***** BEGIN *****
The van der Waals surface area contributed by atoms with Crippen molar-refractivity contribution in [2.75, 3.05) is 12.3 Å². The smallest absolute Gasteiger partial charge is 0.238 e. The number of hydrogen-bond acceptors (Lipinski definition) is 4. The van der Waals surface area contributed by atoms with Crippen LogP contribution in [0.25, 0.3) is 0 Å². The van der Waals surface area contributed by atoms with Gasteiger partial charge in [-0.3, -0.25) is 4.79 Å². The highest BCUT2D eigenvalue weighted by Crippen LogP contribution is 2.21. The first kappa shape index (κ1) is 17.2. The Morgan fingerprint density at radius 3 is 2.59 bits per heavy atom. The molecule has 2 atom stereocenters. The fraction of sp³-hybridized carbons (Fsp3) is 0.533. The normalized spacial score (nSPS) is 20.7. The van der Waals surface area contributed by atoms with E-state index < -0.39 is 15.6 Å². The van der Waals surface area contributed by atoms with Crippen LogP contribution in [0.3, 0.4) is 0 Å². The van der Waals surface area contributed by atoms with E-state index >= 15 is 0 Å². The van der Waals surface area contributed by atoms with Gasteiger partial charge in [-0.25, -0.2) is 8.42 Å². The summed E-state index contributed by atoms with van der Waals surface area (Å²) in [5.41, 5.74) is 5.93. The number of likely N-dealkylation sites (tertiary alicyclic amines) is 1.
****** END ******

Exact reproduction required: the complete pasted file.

The van der Waals surface area contributed by atoms with Crippen molar-refractivity contribution in [2.75, 3.05) is 12.3 Å². The smallest absolute Gasteiger partial charge is 0.238 e. The number of hydrogen-bond acceptors (Lipinski definition) is 4. The van der Waals surface area contributed by atoms with Crippen LogP contribution in [0.25, 0.3) is 0 Å². The van der Waals surface area contributed by atoms with Gasteiger partial charge in [-0.3, -0.25) is 4.79 Å². The highest BCUT2D eigenvalue weighted by Crippen LogP contribution is 2.21. The first kappa shape index (κ1) is 17.2. The Morgan fingerprint density at radius 3 is 2.59 bits per heavy atom. The molecule has 2 atom stereocenters. The fraction of sp³-hybridized carbons (Fsp3) is 0.533. The normalized spacial score (nSPS) is 20.7. The van der Waals surface area contributed by atoms with E-state index < -0.39 is 15.6 Å². The van der Waals surface area contributed by atoms with Crippen LogP contribution in [0.3, 0.4) is 0 Å². The van der Waals surface area contributed by atoms with E-state index >= 15 is 0 Å². The van der Waals surface area contributed by atoms with Gasteiger partial charge in [-0.25, -0.2) is 8.42 Å². The summed E-state index contributed by atoms with van der Waals surface area (Å²) in [5.41, 5.74) is 5.93. The number of likely N-dealkylation sites (tertiary alicyclic amines) is 1.